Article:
Longevity in politics rarely an issue in Massachusetts

Speaker John McCormack

It has been a very long time.

As has now been repeated ad nauseum, Congressman Ed Markey has represented his district in Washington for 37 years.

His Republican challenger repeatedly claims it has been 37 years of failure.  Gabriel Gomez goes on to say that he only needs 17 months to make a difference and stand again before the voters for judgment.

Now longevity in politics has never been a visceral issue in Massachusetts so Gomez gets a pat on the back for trying to wash sand against the tide.  I thought it might be interesting to take a quick look at seniority in the Mass congressional delegation:

The champ is the late Senator Ted Kennedy who served in the Senate for 46 years.  But the winner’s circle has a lot of entrants and right behind Kennedy are four U.S. Speakers of the House.

John McCormack served in the House for 42 years

Joe Martin served in the House for just under 42 years

Frederick Gillett served a combined 38 years in the House and Senate.

Tip O’Neill served for 34 years in the House.

Other notables in the longevity sweepstakes:  Silvio Conte who served for 32 years and Henry Cabot Lodge who served a combined 37 years in the House and Senate.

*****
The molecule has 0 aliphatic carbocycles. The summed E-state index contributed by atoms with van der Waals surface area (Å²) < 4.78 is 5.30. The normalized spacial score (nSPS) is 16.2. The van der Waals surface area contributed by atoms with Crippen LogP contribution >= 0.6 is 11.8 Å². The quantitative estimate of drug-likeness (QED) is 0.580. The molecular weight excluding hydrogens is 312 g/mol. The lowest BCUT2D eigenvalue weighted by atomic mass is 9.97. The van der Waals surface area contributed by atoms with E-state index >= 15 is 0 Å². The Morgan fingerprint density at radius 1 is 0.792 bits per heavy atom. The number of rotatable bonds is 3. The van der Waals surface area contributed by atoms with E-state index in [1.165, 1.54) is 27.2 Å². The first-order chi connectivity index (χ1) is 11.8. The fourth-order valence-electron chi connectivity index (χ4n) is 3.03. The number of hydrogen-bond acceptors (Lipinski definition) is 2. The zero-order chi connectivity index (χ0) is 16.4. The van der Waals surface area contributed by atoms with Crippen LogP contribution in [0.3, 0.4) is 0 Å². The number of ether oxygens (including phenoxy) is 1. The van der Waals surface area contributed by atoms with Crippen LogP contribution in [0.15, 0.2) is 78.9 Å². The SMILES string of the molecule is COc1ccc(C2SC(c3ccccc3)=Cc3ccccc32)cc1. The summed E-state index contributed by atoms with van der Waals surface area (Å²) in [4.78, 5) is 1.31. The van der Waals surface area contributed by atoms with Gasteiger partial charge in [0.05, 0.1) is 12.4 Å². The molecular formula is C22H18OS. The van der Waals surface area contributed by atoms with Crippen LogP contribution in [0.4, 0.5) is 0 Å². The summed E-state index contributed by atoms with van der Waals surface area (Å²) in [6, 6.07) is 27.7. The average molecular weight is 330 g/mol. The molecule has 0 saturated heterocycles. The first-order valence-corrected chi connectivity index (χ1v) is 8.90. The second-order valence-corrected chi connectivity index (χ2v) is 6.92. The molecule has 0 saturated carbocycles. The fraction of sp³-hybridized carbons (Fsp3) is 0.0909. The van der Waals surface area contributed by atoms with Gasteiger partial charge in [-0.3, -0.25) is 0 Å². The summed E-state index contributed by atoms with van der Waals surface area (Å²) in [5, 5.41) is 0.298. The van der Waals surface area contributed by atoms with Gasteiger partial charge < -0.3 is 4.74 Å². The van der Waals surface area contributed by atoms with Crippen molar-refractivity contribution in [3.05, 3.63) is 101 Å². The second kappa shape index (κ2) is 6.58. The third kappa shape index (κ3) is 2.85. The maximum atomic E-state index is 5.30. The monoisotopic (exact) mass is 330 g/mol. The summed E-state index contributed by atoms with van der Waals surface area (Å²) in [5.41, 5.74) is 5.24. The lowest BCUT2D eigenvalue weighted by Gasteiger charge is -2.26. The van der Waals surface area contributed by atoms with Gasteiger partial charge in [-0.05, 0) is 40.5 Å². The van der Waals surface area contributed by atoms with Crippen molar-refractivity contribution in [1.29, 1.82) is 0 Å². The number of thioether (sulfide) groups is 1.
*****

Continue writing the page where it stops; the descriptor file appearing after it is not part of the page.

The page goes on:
At 37 years and counting, Markey may just walk away with the prize.  If elected to the Senate tomorrow to fill out the rest of John Kerry’s term and reelected to two terms starting in 2014, he will have served a combined 50 years in the House and Senate.

Quite simply, Massachusetts doesn’t seem to mind longevity in its congressional delegation.  Gomez is, of course, betting that the subterranean approval ratings of Congress at the moment will work in his favor so linking Markey over and over again to a disgraced institution is a good strategy.

Except . . .

The citizens of the Bay State, like our fellow citizens across the country, don’t hold Congress in high regard but they are not likely to hold Ed Markey responsible for the mess in DC.  They look to Washington and largely focus their ire on the GOP.   And until that changes, Republicans here are forced to keep throwing sand back against the tide.

About Peter Ubertaccio

Peter Ubertaccio is the Director of Joseph Martin Institute for Law & Society at Stonehill College in Easton and Associate Professor and Chair of the Department of Political Science & International Studies. His work focuses on political parties, marketing and institutions. He received his Ph.D. in Politics from Brandeis University in Waltham, MA. Professor Ubertaccio and his family live on Cape Cod where he is on the Board of Directors of the OpenCape Corporation and the Sandwich Economic Initiative Corporation.
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2 Responses to Longevity in politics rarely an issue in Massachusetts

  1. Pingback: Headlines for Monday, June 24, 2013 » MASSterList

  2. Carolyn Gritter says:

    Candidate Gomez thinks experience on the job is cause for Congressman Markey’s dismissal as it longevity equated ineffictiveness. Surely that can’t be one of his business principles. GOP mossbacks excluded, I suppose.

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